Sunday, July 26, 2015

In the News: One Iowa

Meagan Taylor

This was not the vacation Meagan Taylor, an African American trans woman, bargained for when she and a friend came to Des Moines in mid-July.

An employee at the West Des Moines Drury Inn, the hotel where they were staying, called local police to report that they suspected that “two males dressed as females” were engaged in prostitution. When police arrived, they found no such activity. However, they did find an unmarked prescription bottle and discovered that Taylor had an outstanding warrant from Illinois for unpaid fines. Taylor was arrested and brought to the Polk County Jail where she was placed in a high tier of protective custody at her request.

I was called to the jail to meet with Sheriff Bill McCarthy and other jail officials. The Sheriff and his staff were genuinely concerned about Ms. Taylor and how to appropriately and respectfully deal with a prisoner who was transgender and who would be spending some time at the facility. There were lots of questions and lots of conversation. As social media misspoke of isolation cells and mistreatment, Taylor was actually housed in a medical holding unit with a window. The cell had a hospital bed, not a cot. She had the opportunity to exercise and take showers. Her privileges included telephone access, video visitation, her own television, commissary, and immediate access to medical personnel.

When I met with Taylor, she said that she had been treated well. In fact, when I visited her cell, she was on a video conference call with the Pastor Megan Rohrer, a Lutheran minister who is executive director of WELCOME, a communal response to poverty in San Francisco, CA. Rohrer, the first openly trans pastor ordained in the Lutheran church, raised the funds to pay Taylor’s bonds and fees in both Iowa and Illinois.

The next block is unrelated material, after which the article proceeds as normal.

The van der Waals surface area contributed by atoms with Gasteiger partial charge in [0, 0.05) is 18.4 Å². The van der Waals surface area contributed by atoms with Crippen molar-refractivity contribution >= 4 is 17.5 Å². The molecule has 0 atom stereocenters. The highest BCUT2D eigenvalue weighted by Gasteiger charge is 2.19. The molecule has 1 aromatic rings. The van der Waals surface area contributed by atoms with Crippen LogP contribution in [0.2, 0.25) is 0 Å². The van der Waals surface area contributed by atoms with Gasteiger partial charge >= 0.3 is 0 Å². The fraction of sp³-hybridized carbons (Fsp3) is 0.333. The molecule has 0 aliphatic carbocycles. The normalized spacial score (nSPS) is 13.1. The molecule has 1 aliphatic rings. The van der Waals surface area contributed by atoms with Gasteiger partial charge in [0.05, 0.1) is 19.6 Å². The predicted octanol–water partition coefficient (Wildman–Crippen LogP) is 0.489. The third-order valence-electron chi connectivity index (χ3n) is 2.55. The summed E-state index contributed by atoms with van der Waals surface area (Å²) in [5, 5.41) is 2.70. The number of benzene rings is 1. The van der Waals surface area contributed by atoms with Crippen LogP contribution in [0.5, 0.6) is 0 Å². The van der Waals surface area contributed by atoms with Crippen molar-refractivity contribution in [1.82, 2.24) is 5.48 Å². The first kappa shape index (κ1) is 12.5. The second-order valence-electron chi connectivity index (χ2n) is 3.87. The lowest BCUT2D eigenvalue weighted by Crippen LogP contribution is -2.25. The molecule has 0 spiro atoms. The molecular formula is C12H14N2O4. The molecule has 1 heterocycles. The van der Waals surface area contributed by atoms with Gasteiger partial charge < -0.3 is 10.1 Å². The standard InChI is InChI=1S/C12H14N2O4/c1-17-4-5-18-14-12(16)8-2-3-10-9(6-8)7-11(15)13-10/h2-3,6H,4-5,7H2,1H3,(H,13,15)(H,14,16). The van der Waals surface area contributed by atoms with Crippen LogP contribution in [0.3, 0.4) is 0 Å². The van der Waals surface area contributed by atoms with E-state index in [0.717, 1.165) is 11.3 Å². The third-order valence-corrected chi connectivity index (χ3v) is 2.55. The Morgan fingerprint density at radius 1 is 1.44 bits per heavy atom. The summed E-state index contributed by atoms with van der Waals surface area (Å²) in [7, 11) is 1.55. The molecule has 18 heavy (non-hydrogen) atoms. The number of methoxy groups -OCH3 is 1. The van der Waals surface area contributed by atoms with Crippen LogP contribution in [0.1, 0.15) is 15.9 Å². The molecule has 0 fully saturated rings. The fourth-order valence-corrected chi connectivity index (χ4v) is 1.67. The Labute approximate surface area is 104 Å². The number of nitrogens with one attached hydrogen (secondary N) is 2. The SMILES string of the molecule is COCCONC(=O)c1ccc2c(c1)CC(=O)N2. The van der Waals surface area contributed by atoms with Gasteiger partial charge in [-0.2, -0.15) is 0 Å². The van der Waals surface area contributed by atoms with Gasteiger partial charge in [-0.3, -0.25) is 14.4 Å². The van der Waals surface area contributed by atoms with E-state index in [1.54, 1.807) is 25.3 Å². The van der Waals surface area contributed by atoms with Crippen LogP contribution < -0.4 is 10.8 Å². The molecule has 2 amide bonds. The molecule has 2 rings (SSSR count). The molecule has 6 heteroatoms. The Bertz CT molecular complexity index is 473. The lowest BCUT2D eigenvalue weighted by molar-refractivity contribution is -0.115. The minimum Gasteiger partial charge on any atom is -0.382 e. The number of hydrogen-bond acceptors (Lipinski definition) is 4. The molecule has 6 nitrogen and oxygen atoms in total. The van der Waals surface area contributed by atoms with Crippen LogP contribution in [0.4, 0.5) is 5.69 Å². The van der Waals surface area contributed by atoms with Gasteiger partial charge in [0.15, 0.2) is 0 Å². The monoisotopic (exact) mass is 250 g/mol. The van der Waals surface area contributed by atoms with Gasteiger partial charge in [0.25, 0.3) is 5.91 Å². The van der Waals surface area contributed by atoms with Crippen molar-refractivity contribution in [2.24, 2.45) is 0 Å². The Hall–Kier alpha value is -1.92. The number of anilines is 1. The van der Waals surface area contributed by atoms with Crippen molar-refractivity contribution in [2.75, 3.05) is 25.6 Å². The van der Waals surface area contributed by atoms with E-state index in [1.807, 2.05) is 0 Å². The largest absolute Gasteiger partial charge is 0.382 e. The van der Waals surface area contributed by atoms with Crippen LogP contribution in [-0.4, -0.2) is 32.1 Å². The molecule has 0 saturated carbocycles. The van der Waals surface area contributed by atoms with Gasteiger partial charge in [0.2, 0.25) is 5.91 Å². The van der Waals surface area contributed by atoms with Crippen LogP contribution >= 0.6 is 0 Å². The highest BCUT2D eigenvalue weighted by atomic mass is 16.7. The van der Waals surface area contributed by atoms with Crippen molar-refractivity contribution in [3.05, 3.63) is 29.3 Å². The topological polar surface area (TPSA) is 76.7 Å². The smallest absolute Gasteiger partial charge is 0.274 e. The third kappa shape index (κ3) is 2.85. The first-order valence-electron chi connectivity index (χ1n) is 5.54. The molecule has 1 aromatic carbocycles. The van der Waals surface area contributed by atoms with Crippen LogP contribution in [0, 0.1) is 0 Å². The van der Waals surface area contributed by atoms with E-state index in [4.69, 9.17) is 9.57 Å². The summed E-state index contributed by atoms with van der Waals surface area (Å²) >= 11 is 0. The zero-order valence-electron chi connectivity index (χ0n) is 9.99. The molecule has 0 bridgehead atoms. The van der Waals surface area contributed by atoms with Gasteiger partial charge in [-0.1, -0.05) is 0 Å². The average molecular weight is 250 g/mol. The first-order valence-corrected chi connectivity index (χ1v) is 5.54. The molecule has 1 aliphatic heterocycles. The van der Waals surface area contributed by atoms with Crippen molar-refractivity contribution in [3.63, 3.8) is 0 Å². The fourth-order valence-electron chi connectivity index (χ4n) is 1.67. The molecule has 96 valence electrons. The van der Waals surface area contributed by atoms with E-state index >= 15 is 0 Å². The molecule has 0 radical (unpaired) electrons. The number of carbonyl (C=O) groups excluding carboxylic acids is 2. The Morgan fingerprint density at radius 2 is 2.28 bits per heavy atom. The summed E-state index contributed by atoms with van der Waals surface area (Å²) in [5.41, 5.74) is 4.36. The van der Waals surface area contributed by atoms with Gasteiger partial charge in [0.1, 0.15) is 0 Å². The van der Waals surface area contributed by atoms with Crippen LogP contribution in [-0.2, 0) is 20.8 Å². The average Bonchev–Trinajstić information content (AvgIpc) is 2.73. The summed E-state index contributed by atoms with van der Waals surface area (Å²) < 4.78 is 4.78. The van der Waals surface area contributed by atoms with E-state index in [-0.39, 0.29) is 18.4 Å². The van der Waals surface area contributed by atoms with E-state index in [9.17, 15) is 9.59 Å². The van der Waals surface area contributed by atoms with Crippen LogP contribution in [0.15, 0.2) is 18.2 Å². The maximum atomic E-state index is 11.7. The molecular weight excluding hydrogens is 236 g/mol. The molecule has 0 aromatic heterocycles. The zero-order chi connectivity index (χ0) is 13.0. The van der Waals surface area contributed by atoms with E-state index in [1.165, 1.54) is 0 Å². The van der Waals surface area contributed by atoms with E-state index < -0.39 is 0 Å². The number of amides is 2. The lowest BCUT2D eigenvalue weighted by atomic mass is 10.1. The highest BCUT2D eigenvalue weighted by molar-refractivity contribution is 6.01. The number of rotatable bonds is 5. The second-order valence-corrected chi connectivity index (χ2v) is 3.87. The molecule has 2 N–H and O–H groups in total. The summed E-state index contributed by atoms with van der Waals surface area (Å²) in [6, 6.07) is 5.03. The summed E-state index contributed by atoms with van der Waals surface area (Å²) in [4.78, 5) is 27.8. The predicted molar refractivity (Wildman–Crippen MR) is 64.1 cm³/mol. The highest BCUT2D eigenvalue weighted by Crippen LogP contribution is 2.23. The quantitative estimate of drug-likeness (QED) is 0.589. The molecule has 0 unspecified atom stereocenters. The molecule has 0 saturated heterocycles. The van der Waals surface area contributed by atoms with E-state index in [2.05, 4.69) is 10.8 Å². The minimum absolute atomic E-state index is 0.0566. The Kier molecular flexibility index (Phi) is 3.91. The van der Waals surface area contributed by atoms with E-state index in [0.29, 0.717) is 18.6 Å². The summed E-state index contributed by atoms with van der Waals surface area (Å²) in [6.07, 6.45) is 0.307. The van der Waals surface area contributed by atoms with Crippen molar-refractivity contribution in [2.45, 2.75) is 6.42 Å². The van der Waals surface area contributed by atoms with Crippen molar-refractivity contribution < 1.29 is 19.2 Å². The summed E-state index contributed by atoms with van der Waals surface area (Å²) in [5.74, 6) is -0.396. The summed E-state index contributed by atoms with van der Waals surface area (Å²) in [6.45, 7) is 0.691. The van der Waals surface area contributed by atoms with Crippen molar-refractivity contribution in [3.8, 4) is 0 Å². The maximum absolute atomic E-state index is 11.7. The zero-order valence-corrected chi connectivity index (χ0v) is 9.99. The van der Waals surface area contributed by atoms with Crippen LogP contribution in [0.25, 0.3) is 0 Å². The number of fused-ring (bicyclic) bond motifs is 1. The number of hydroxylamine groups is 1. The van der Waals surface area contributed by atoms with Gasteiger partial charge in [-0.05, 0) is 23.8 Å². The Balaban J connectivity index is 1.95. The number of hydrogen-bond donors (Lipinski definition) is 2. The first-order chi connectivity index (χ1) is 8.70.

On July 23, Taylor was released from the Polk County Jail and returned to her home in Lahokia, Illinois.
We have a great deal to learn from Taylor’s experience here in Iowa. At great fault is, of course, the Drury Inn in West Des Moines. They saw a woman of color, a trans woman with brown skin, and their first assumption was that something was wrong, namely ‘prostitution’. If you are outraged by their behavior, you may want to let them know. You should let them know. One Iowa will offer an LGBTQ Cultural Competency training to the hotel. It is something they need.

The West Des Moines police did find that Taylor had an outstanding warrant and for that she was arrested. The drug charge and the other charges were absurd.

The Polk County Jail, in our opinion and according to Taylor, treated her with respect. They kept her safe. They reached out to the media to tell her story. They reached out to me at One Iowa, the state’s leading LGBT organization, because they wanted to do the right thing.

A lot of people came together to support Meagan Taylor: local trans activists, LGBTQ folks, clergy, law enforcement, bloggers, journalists and donors. Taylor went home because of the compassion of these people and their willingness to do something. Taylor went home because a smart and caring Lutheran pastor in San Francisco rustled up the funds to free her. Taylor went home. That is what matters.

— Donna Red Wing

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